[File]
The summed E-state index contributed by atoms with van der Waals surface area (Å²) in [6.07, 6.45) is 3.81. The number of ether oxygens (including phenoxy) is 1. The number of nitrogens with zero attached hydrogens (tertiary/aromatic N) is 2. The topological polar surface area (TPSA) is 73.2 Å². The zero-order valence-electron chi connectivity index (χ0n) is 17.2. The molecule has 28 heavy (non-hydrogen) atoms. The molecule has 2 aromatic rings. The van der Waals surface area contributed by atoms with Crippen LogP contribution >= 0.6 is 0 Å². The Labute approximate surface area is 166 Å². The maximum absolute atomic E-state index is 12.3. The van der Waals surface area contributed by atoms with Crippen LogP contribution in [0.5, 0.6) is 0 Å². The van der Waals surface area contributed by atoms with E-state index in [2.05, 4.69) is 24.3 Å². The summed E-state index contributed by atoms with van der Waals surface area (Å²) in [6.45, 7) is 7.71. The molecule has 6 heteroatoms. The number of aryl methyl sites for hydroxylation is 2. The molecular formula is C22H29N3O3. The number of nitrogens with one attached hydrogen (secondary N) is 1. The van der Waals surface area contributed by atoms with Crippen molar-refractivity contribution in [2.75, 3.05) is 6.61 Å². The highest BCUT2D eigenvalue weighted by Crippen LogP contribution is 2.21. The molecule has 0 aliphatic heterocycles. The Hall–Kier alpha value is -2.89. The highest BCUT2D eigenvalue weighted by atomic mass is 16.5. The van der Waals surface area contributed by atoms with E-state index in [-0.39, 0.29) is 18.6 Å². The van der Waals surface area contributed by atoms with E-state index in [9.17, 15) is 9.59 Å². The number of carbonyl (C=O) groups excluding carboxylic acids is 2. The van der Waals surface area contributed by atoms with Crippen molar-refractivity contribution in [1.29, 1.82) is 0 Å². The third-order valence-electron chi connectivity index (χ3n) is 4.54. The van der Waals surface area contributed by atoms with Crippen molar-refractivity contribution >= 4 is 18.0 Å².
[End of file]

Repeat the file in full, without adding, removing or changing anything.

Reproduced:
The summed E-state index contributed by atoms with van der Waals surface area (Å²) in [6.07, 6.45) is 3.81. The number of ether oxygens (including phenoxy) is 1. The number of nitrogens with zero attached hydrogens (tertiary/aromatic N) is 2. The topological polar surface area (TPSA) is 73.2 Å². The zero-order valence-electron chi connectivity index (χ0n) is 17.2. The molecule has 28 heavy (non-hydrogen) atoms. The molecule has 2 aromatic rings. The van der Waals surface area contributed by atoms with Crippen LogP contribution >= 0.6 is 0 Å². The Labute approximate surface area is 166 Å². The maximum absolute atomic E-state index is 12.3. The van der Waals surface area contributed by atoms with Crippen LogP contribution in [0.5, 0.6) is 0 Å². The van der Waals surface area contributed by atoms with E-state index in [2.05, 4.69) is 24.3 Å². The summed E-state index contributed by atoms with van der Waals surface area (Å²) in [6.45, 7) is 7.71. The molecule has 6 heteroatoms. The number of aryl methyl sites for hydroxylation is 2. The molecular formula is C22H29N3O3. The number of nitrogens with one attached hydrogen (secondary N) is 1. The van der Waals surface area contributed by atoms with Crippen molar-refractivity contribution in [2.75, 3.05) is 6.61 Å². The highest BCUT2D eigenvalue weighted by Crippen LogP contribution is 2.21. The molecule has 0 aliphatic heterocycles. The Hall–Kier alpha value is -2.89. The highest BCUT2D eigenvalue weighted by atomic mass is 16.5. The van der Waals surface area contributed by atoms with E-state index in [-0.39, 0.29) is 18.6 Å². The van der Waals surface area contributed by atoms with E-state index in [9.17, 15) is 9.59 Å². The number of carbonyl (C=O) groups excluding carboxylic acids is 2. The van der Waals surface area contributed by atoms with Crippen molar-refractivity contribution in [1.29, 1.82) is 0 Å². The third-order valence-electron chi connectivity index (χ3n) is 4.54. The van der Waals surface area contributed by atoms with Crippen molar-refractivity contribution >= 4 is 18.0 Å².